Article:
In 1882, a New Yorker named Theodore Loop trekked all the way across the country to southern California to build a railroad to connect Los Angeles, CA, to San Diego, CA. The original train tracks were laid down in the middle of a plot of land known as “Township 14,” which is known today as Del Mar, the affluent beach city located in San Diego. Less than two years ago, a new corporate office complex was built in the heart of Del Mar — consisting of a four-story building and an adjacent three-story structure — and was named “Township 14” to lend homage to the land’s historical roots.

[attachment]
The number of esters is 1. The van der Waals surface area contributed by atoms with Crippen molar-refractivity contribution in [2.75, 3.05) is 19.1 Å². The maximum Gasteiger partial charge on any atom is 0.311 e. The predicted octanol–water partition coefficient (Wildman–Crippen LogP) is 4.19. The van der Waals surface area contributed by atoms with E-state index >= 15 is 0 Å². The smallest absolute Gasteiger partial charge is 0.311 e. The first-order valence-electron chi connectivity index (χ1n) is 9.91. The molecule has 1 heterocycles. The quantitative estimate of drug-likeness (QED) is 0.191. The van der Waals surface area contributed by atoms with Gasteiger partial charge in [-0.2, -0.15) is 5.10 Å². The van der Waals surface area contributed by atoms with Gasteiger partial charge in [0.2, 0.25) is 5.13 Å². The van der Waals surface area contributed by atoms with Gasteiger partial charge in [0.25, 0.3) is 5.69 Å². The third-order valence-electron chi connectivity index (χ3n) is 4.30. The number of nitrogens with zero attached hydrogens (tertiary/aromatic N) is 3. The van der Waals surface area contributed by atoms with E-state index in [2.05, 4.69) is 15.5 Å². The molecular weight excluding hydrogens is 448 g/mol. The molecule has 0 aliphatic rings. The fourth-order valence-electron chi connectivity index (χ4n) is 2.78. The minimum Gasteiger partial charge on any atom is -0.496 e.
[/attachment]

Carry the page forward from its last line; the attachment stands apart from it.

The two office buildings are located on High Bluff Drive in the center of Del Mar Heights, a premier business district in San Diego, and are part of a one-of-a-kind project in the area, according to Darrel Fullbright, design director and senior associate at the international architectural firm, Gensler, in their San Diego, CA office. “The project entailed the demolition of one of a two-building complex and the re-skin of the other,” he said. “The demolished structure was functionally obsolete, as it was a custom design for a tenant long gone. The new design took the same square footage contained in the existing two-story building and reapportioned it into three stories, thus creating a smaller footprint and allowing for more parking onsite. The area has a long history of requiring traditional brick facades, and the client wanted a more forward [modern] design aesthetic, so the concept was to combine extensive glass facades that address the freeway scale with punched openings complementing the neighborhood sides.”